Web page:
Next, once you find out research is something you would want to spend time on, whether it is because you have talked to researchers or if you have had certain background or reasons, the next thing is to identify your interests and connect with faculties that are doing the research you are interested about. This can be done either through looking up the professors’ websites or discussing the research topics with the professors directly. Oftentimes talking to the professors directly can be more helpful because of a couple reasons. One is because the website might not always reflect the most up-to-date, accurate information. In fact, if you even want to start your own independent project, talking to the professor is always more useful. Another reason is that even the website might be able to offer a lot of information, having a direct communication with the professor might be more helpful since there are many things that online information cannot offer. For example, what if you find out you actually don’t enjoy having chats with this particular professor after all? However, this is also another reason why you should talk to the professors even if you don’t feel like it. Sometimes you might end up liking the professor so much that you change your mind

There are still many things that can be discussed about when it comes to finding yourself a lab position. However, I think the most important thing is to do what you love. If you don’t like something, don’t do it (even if all of your friends are doing it). Being persistent is also crucial (but not overly persistent – you don’t want to find yourself making enemies with professors.) Lastly, let your passion guide you and you will enjoy whatever it is that you are doing.

Research Is More than Just Research: A Three-Week-Old Reflection

Thanks to the EUREKA program as well as my faculty advisor Dr. Kathy Foltz, I have been more than lucky to begin doing research as early as a first-year student at UCSB. I cannot deny the fact that research has taught me more than what I expected.

I agree with people who say that we learn things the fastest, and oftentimes unnoticed, when we enjoy the process of learning them. It has merely been three weeks into the research program as I begin to reveal what research really is about. I could be incorrect to make judgements now since I am barely even close to the surface of doing research. However, I believe one reason that we do research is because we want to and love to. Research is oftentimes about answering all those questions we have in our mind. Why this? Why that? In search for the answer to the questions, we do research.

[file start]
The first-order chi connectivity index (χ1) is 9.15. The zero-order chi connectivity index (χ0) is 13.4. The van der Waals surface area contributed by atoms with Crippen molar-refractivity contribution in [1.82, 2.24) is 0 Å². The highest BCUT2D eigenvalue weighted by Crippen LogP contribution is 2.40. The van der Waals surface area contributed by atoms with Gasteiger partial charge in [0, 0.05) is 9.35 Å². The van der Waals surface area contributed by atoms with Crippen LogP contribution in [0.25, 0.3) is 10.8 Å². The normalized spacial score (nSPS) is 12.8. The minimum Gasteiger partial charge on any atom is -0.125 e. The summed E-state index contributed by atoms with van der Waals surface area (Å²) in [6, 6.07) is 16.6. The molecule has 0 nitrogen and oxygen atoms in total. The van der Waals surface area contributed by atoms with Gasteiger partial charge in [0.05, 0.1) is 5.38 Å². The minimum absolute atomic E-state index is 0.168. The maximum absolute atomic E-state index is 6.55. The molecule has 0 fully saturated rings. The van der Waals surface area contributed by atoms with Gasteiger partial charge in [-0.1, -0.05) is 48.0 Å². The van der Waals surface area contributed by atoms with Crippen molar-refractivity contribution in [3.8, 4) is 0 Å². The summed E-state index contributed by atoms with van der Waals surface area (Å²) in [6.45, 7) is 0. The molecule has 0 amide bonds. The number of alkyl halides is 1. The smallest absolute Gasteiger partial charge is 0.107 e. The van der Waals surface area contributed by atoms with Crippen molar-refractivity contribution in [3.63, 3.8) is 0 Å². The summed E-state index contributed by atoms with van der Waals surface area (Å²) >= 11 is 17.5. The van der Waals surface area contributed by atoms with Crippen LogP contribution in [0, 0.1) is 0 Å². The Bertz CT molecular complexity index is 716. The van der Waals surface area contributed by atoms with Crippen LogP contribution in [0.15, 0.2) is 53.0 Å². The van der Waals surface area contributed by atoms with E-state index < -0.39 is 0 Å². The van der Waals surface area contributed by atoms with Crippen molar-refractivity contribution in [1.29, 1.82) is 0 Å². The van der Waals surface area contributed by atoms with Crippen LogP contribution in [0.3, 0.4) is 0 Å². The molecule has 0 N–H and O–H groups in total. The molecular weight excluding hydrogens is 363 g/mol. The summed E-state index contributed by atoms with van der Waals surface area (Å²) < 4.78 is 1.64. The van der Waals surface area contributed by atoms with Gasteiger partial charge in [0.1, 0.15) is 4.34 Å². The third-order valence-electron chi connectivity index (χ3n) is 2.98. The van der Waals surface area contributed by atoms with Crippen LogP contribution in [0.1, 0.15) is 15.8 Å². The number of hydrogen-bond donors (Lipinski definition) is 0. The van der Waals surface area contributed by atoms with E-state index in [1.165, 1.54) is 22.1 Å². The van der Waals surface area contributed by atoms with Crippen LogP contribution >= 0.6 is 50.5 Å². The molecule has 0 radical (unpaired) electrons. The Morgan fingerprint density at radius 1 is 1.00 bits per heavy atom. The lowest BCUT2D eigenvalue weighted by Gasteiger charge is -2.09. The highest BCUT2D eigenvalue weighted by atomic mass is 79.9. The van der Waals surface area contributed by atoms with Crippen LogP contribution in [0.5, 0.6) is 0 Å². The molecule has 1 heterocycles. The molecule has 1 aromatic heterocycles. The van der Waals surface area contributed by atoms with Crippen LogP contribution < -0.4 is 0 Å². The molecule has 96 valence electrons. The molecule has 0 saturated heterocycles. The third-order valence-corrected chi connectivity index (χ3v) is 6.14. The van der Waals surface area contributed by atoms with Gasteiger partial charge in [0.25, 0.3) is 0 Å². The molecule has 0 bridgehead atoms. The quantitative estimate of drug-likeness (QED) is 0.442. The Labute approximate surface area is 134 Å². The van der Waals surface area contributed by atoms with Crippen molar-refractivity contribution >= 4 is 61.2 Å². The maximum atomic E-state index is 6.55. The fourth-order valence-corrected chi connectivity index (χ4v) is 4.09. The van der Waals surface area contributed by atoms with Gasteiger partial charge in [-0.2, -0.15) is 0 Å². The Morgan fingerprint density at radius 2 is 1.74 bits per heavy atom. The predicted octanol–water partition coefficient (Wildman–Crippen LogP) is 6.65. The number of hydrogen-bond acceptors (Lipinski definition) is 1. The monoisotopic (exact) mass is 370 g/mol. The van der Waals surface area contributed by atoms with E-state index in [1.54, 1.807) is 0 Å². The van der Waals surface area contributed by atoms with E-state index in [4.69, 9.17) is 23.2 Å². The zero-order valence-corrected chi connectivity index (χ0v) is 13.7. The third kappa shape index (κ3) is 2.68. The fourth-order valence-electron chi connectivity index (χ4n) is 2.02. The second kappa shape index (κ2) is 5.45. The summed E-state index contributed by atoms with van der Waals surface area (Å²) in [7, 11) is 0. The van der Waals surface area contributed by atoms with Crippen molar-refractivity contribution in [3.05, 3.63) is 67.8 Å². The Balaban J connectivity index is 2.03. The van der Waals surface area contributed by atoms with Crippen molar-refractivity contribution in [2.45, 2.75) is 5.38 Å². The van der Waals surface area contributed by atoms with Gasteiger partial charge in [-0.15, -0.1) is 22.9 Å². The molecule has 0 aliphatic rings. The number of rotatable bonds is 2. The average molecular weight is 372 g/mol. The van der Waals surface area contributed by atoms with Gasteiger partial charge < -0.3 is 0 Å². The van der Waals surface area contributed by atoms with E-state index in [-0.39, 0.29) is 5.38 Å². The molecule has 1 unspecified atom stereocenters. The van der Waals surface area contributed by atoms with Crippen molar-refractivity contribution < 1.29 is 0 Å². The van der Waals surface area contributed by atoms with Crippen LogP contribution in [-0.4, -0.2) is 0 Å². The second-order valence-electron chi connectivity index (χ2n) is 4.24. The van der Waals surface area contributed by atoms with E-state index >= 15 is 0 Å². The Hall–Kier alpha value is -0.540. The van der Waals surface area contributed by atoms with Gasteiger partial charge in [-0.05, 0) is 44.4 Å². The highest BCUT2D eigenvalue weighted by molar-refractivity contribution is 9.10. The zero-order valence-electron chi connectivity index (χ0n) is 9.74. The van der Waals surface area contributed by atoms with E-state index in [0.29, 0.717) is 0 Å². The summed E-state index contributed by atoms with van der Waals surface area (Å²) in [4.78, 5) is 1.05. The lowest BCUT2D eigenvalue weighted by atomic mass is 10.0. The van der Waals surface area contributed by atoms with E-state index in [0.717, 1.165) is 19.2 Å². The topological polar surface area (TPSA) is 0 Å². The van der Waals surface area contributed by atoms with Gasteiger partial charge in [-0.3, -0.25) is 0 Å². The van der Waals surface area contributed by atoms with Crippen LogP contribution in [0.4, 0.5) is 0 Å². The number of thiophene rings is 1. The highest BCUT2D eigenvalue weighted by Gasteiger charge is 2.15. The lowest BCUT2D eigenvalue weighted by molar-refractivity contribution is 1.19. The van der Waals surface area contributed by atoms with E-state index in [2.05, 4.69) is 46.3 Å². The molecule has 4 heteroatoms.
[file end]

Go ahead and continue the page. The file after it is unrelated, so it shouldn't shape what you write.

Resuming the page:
Now, on our way to arriving at the answer, which we don’t even know if there is one (that’s something I find cool about research — “you never know what’s going to happen…guess we’ll have to find out!” as Dr. Foltz has remarked many times), we can encounter many things. For example, we learn so much more in addition to the answer we are looking for. From what I have heard when researchers share their experiences, these unexpected observations they learn are even more interesting than what they were originally intended to look for. Sometimes these observations become a groundbreaking research topic or a highly cited journal article.

On the other hand, there are times when researchers are not “making progress.” They just can’t get what they are hoping for. What’s even worse is that sometimes they do not even know what has gone wrong nor do they know how to fix the problem. With this being said, there is also the problem where researchers have to decide to continue or abandon their current project. While these problems can be difficult to overcome, they can sometimes be a very crucial component of research. They can be a lesson for the researchers, providing them with more experience on handling obstacles related to their research area. They can also be a warning, flagging the research project and really forcing the researchers to think if it is really worth their time and resources to proceed and if they would really obtain something significant at the end.

There is also another major part of research — the art of asking the right question. It’s all about asking the right question. If I were to compare research to a philosophical analogy, I would argue research is a journey with endless choices of what to do next and with no final destination. There are infinite questions we can ask about the world we live in, but some questions may be considered more “worthwhile” than others. In other words, some questions can be so empowering that we learn far more than we can imagine (but still enjoying the process!).

Yet, is there really the “right” question? Again, that’s something I find very intriguing about research — “I guess we’ll have to find out.”